be that my invention is flawed, but according to the stellar computer, more
men are riding my invention than yours.



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Date: Thu, 1 Apr 1999 23:33:23 -0500
From: "Miguel....."
Subject: FTE Pre61 - Automotive Tool Definitions

HAMMER: Originally employed as a weapon of war, the hammer nowadays is used
as a kind of divining rod to locate expensive car parts not far from the
object we are trying to hit.

MECHANIC'S KNIFE: Used to open and slice through the contents of cardboard
cartons delivered to your front door; works particularly well on boxes
containing convertible tops or tonneau covers.

ELECTRIC HAND DRILL: Normally used for spinning steel Pop rivets in their
holes until you die of old age, but it also works great for drilling rollbar
mounting holes in the floor of a sports car just above the brake line that
goes to the rear axle.

PLIERS: Used to round off bolt heads.

HACKSAW: One of a family of cutting tools built on the Ouija board
principle. It transforms human energy into a crooked, unpredictable motion,
and the more you attempt to influence its course, the more dismal your
future becomes.

VISE-GRIPS: Used to round off bolt heads. If nothing else is available, they
can also be used to transfer intense welding heat to the palm of your hand.

OXYACETYLENE TORCH: Used almost entirely for lighting those stale garage
cigarettes you keep hidden in the back of the Whitworth socket drawer (What
wife would think to look in _there_?) because you can never remember to buy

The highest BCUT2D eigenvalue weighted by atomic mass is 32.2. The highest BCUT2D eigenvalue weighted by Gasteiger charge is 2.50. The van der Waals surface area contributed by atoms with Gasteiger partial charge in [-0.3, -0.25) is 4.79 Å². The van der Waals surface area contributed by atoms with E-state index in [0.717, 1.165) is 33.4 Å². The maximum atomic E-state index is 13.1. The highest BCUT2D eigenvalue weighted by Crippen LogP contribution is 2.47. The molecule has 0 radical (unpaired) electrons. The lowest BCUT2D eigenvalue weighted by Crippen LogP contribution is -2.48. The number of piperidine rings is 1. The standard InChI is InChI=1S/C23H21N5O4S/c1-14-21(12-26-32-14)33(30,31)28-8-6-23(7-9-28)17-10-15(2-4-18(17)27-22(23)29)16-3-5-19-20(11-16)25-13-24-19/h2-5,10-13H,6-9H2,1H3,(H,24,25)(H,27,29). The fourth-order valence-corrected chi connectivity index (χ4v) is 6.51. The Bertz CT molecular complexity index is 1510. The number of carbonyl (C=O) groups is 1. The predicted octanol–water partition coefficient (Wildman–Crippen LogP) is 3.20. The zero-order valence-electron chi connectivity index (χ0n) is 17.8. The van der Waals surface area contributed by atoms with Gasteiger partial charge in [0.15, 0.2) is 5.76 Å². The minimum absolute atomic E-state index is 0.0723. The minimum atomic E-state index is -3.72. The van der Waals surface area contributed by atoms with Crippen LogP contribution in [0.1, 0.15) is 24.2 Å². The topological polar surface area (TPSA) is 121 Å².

lighter fluid for the Zippo lighter you got from the PX at Fort Campbell.

ZIPPO LIGHTER: See oxyacetylene torch.

WHITWORTH SOCKETS: Once used for working on older British cars and
motorcycles, they are now used mainly for hiding six-month old Salems from
the sort of person who would throw them away for no good reason.

DRILL PRESS: A tall upright machine useful for suddenly snatching flat metal
bar stock out of your hands so that it smacks you in the chest and flings
your beer across the room, splattering it against the Rolling Stones poster
over the bench grinder.

WIRE WHEEL: Cleans rust off old bolts and then throws them somewhere under
the workbench with the speed of light. Also removes fingerprint whorls and
hard-earned guitar calluses in about the time it takes you to say, "Django
Reinhardt".

HYDRAULIC FLOOR JACK: Used for lowering a Mustang to the ground after you
have installed a set of Ford Motorsports lowered road springs, trapping the
jack handle firmly under the front air dam.

EIGHT-FOOT LONG DOUGLAS FIR 2X4: Used for levering a car upward off a
hydraulic jack.

TWEEZERS: A tool for removing wood splinters.

PHONE: Tool for calling your neighbor Chris to see if he has another
hydraulic floor jack.

SNAP-ON GASKET SCRAPER: Theoretically useful as a sandwich tool for
spreading mayonnaise; used mainly for getting dog-doo off your boot.

E-Z OUT BOLT AND STUD EXTRACTOR: A tool that snaps off in bolt holes and is
ten times harder than any known drill bit.

TIMING LIGHT: A stroboscopic instrument for illuminating grease buildup on
crankshaft pulleys.

TWO-TON HYDRAULIC ENGINE HOIST: A handy tool for testing the tensile
strength of ground straps and hydraulic clutch lines you may have forgotten
to disconnect.

CRAFTSMAN 1/2 x 16-INCH SCREWDRIVER: A large motor mount prying tool that
inexplicably has an accurately machined screwdriver tip on the end without
the handle.

BATTERY ELECTROLYTE TESTER: A handy tool for transferring sulfuric acid from
a car battery to the inside of your toolbox after determining that your
battery is dead as a doornail, just as you thought.

AVIATION METAL SNIPS: See hacksaw.

TROUBLE LIGHT: The mechanic's own tanning booth. Sometimes called a drop
light, it is a good source of vitamin D, "the sunshine vitamin", which is
not otherwise found under cars at night. Health benefits aside, its main
purpose is to consume 40-watt light bulbs at about the same rate that 105-mm
howitzer shells might be used during, say, the first few hours of the Battle
of the Bulge. More often dark than light, its name is somewhat misleading.
....